Unbeknownst to most Americans, these agencies and dozens of others employ a steadily increasing number of armed law enforcement officers and have acquired frightening amounts of arms and ammunition. Stewart’s bill, entitled the Regulatory Agency Demilitarization Act, seeks to strip these agencies of their law enforcement authority and take away their weapons.
“I understand that federal agents must be capable of protecting themselves,” Stewart said. “But what we have observed goes far beyond providing necessary protection…Not only is it overkill, but having these highly armed units within dozens of agencies is duplicative, costly, heavy handed, dangerous and destroys any sense of trust between citizens and the federal government.”
In 2002, the Homeland Security Act gave dozens of non-traditional agencies the power to arrest people and use military grade firearms. Since then, dozens of agencies from the Department of Labor to the Peace Corps have hired armed officers and employed SWAT – type units.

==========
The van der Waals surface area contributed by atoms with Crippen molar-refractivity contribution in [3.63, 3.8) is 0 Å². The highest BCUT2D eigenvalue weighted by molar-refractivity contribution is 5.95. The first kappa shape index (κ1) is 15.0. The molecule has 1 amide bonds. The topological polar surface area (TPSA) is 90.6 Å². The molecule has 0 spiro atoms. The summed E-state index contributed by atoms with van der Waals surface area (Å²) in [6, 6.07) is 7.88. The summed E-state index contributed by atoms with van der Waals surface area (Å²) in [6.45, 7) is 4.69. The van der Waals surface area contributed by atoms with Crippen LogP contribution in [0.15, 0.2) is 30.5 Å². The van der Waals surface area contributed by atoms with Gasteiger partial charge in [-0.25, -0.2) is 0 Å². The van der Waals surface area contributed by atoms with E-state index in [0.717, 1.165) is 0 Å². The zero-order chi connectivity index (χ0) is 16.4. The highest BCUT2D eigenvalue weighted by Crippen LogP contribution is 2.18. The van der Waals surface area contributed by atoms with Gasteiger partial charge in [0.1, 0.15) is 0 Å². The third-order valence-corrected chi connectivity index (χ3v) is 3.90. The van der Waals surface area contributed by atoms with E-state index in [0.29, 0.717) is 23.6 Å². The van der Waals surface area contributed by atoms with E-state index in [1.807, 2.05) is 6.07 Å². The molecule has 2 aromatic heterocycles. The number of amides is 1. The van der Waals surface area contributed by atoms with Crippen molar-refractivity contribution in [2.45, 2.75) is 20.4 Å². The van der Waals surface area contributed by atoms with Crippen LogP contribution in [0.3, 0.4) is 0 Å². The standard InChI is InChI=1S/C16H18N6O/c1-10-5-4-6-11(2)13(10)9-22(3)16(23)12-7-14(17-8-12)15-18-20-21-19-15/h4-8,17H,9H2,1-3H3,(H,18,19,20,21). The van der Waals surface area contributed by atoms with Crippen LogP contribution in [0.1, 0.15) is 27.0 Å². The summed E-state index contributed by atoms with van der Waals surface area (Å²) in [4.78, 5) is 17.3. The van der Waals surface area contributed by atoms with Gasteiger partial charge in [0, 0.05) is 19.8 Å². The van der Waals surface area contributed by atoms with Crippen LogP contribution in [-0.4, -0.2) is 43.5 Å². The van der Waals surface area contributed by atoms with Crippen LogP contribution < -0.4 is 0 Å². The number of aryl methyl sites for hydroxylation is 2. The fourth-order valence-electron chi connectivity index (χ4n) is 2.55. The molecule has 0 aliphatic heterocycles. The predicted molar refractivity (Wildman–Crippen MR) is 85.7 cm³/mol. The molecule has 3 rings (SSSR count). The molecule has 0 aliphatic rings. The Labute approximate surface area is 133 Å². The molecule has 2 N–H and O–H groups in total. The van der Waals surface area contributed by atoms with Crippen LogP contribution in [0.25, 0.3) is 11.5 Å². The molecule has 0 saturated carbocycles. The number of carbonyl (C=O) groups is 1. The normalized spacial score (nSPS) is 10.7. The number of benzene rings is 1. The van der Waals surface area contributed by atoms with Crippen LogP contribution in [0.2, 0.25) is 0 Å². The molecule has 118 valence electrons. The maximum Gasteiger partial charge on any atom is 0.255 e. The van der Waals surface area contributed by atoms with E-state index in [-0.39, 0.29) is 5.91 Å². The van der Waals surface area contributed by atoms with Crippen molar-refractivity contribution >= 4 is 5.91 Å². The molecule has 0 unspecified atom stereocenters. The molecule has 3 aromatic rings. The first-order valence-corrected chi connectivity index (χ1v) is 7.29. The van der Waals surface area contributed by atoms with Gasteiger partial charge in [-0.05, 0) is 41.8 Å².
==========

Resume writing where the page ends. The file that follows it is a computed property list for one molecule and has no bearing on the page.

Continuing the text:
“Like a lot of times, we write bad legislation in the heat of a crisis,” Stewart said. “We did it with Dodd Frank in reaction to the banking crisis. So that’s exactly what happened here, they gave this authority to federal agencies that never had it before. We have to pull it back now because it creates so much distrust with the America people.”
In recent years, there have been a number of disturbing reports of federal agencies abusing their law enforcement powers.
In 2012, the Social Security Administration requested 174,000 hollow point bullets. More recently, the USDA recently requested the use of .40 caliber submachine guns. And earlier this year, the Department of Homeland Security contracted to purchase 704 million rounds over the next 4 years, or 2,500 rounds of ammo per officer, per year.
These requests go far beyond what is necessary and raise legitimate questions about what the ammo is actually intended for. Outside of a war zone, why would DHS need 2,500 rounds of ammunition per officer each year?
Congress should pass the Regulatory Agency Demilitarization Act and put all the questions to rest.